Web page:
Geophagy amongst rhesus macaques on Cayo Santiago, Puerto Rico
- Cite this article as:
- Mahaney, W.C., Stambolic, A., Knezevich, M. et al. Primates (1995) 36: 323. doi:10.1007/BF02382856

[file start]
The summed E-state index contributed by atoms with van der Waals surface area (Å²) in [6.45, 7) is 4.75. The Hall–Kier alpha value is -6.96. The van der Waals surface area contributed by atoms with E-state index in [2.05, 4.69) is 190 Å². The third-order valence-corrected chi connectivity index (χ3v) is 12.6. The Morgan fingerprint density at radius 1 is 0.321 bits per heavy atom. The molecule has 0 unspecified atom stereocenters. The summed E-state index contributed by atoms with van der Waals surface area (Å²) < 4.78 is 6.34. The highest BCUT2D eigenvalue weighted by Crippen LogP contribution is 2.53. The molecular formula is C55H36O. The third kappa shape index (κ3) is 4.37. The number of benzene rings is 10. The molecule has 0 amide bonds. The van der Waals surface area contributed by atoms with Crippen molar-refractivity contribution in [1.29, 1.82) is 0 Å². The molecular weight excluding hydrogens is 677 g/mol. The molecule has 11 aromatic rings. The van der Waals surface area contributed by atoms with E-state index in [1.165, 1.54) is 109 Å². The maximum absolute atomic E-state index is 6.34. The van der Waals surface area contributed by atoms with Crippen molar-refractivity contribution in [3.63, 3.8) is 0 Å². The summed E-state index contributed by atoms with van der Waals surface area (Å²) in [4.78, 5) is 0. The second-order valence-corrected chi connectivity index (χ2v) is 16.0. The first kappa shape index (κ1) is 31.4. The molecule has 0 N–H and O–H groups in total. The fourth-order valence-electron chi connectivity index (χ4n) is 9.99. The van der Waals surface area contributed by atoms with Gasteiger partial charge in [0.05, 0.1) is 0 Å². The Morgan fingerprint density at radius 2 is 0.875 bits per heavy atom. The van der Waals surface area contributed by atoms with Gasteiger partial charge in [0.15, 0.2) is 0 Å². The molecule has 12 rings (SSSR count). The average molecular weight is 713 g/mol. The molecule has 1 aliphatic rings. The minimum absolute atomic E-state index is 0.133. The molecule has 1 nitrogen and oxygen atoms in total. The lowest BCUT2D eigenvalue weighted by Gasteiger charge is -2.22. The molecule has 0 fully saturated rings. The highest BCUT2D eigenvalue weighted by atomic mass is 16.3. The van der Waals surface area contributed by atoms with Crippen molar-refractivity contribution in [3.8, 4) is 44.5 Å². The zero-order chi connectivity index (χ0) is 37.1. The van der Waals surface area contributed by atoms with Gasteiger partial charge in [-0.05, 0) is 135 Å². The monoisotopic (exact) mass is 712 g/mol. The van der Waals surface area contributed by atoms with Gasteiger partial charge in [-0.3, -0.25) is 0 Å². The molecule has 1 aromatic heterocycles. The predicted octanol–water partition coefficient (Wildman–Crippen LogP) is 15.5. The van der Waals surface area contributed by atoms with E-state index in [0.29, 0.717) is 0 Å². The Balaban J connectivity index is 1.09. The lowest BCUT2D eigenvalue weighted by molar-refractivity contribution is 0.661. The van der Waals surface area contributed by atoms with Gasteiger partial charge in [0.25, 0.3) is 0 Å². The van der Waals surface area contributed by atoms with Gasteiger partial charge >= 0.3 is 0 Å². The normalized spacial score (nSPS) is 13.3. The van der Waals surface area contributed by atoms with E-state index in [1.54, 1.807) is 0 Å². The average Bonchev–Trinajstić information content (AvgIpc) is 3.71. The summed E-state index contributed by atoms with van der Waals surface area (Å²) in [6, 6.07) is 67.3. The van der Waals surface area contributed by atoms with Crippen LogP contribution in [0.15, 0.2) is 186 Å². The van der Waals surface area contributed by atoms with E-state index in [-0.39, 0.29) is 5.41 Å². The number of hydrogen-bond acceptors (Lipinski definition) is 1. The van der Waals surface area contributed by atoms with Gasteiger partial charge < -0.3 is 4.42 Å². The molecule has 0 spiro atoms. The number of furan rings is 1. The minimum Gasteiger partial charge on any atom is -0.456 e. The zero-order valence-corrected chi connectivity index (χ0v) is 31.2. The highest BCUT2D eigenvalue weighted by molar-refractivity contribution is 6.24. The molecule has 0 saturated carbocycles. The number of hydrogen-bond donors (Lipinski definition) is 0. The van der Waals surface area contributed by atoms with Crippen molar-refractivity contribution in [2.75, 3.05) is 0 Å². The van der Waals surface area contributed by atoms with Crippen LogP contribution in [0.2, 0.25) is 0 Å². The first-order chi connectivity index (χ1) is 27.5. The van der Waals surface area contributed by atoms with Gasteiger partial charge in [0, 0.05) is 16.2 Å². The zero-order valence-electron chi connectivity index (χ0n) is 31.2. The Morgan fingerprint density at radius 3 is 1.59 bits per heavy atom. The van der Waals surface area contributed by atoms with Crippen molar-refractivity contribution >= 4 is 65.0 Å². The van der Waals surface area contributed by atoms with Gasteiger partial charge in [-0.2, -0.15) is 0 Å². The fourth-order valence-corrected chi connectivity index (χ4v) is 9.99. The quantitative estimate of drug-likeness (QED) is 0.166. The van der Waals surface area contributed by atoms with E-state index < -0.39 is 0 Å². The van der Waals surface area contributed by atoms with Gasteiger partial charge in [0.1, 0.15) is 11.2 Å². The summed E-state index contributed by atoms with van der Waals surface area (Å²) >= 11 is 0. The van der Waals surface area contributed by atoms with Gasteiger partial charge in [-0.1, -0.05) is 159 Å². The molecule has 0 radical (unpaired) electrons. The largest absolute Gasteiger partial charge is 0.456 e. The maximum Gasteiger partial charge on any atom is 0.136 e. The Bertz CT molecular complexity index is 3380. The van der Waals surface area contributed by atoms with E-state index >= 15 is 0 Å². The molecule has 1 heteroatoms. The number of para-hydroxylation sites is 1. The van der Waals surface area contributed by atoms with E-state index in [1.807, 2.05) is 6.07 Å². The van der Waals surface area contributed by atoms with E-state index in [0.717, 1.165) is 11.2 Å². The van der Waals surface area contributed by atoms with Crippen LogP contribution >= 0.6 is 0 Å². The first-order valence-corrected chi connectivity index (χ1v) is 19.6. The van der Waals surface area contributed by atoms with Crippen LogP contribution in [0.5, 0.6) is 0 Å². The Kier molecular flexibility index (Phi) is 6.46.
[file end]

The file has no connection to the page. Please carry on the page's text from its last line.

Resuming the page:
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Soil mining and eating (geophagy) behavior of rhesus macaques (Macaca mulatta) on Cayo Santiago, Puerto Rico, is described and assessed with respect to the chemical, geochemical, and mineralogical composition of the ingested materials. The samples forming the uneaten (control) and eaten (matrix and blocky) groups of soils come from the top and flanks of a marine terrace underlain with volcanic tuff on Cayo Santiago, off the east shore of Puerto Rico. Both the uneaten and geophagy samples were analyzed to determine particle size distributions, clay and primary mineralogy, and soil chemical and geochemical compositions. Primary minerals such as orthoclase and plagioclase feldspar in the clay fraction is higher in the control group than in the ingested samples. Both the control and matrix plus blocky samples have moderate to abundant amounts of kaolinite and halloysite (both silicon:aluminum = 1:1 type clay minerals) that may be important as a stimulus to geophagy behavior. The pH, total salts, and phosphorus levels in both the control and geophagy samples show considerable overlap with little clear indication of causal factors. Analysis of the geochemical data showed no clear cut elemental differences to suggest elemental supplementation as a possible explanation for mining and eating of tropical soil. It is possible that rhesus macaques ingest clay to obtain kaolinite/halloysite minerals which may alter the taste of their provided food, and may act as pharmaceutical agents to alleviate intestinal ailments such as diarrhea.